As a first step we compiled a comprehensive database gathering together the 413 different items published by APJM between 2005 and 2014, both inclusive (see Table 1). During this decade, APJM published 40 issues (4 issues per year); 10 of which were Special Issues on a variety of research topics of high relevance to Asia, such as the role of networks, conglomerates, and business groups in the AP region; knowledge, strategic, and “ethnic” management of AP firms; distinctive features of corporate governance, leadership, and favors management within the region; and the analysis of different types of Asian capitalism (see Table 2).

Table 2 Special issues published by APJM (2005–2014)

We then selected research articles/original papers (319), reviews (17), and perspectives (27). Therefore, commentaries, book reviews, introductions to Special Issues, and editorials are not included in the final database. The total number of articles published in this period (363, an average of over 36 articles per year) was much higher than in previous ones,Footnote 2 with a sharp increase in the second half of the period, once APJM was selected for coverage in the SSCI.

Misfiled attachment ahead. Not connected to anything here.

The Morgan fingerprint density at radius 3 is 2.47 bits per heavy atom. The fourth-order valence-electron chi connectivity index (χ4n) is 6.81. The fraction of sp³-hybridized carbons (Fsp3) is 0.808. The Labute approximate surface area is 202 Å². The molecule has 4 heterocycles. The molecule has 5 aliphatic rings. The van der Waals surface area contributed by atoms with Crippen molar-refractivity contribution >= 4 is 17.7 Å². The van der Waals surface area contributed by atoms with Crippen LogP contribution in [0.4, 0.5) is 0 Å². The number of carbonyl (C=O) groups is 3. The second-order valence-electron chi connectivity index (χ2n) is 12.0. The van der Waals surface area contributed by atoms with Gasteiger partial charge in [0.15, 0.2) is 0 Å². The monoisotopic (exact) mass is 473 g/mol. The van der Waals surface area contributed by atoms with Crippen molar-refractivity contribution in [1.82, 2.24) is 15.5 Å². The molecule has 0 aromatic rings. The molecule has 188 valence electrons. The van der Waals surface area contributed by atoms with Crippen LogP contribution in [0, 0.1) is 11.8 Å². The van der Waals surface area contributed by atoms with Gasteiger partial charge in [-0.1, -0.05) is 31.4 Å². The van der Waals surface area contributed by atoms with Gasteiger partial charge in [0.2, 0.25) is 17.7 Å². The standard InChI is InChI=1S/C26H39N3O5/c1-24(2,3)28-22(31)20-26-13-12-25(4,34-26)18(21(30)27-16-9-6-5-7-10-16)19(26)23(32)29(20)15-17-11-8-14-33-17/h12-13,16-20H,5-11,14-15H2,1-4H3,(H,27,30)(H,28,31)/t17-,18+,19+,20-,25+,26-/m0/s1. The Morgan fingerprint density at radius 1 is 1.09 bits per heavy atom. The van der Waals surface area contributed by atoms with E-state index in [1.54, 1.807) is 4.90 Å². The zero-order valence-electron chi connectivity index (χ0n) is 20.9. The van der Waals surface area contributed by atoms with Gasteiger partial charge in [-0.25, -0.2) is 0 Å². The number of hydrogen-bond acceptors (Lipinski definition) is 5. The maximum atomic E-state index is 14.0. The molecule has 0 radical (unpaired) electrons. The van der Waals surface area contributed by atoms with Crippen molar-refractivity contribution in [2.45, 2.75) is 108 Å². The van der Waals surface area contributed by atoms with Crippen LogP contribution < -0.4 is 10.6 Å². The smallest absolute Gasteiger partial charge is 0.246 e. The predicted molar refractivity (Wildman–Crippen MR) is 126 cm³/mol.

Data relative to each article were collected and categorized by author/s, authors’ institutional affiliation at the time of publication, institutions’ host countries, and year. Additional information relative to the type of article (conceptual/empirical), its scope, and financial support to the research published was also compiled in the database. Then, information relative to direct, indirect, and weighted citation, as well as to altmetrics, was gathered.

Descriptive approach

Type of articles and scope of the research published in APJM.

Almost 75% of the articles are empirical ones, while the remaining quarter deals with conceptual developments, perspectives and reflections, and literature reviews—this is a tendency similar to that shown by the journal in previous stages. Among empirical studies, there is a clear predominance of quantitative methods. The qualitative approach is used in barely 12% of the empirical articles and in most cases it relies on case studies. Both, the percentage of empirical articles and the volume of works that rely on quantitative methods are higher in the 2010–2014 sub-period than in the previous period. Although the journal mission statement refers to both empirical and conceptual research, quantitative empirical articles are clearly predominant, even more so since the journal was selected for coverage in SSCI. This is a tendency shown in other top-tier business and management journals (Welch, Plakoyiannaki, Piekkari, & Paavilainen-Mäntymäki, 2013), as qualitative empirical studies and conceptual articles that propose and develop theoretical frameworks without testing the validity of their proposals usually face greater publishing difficulties in this kind of journal.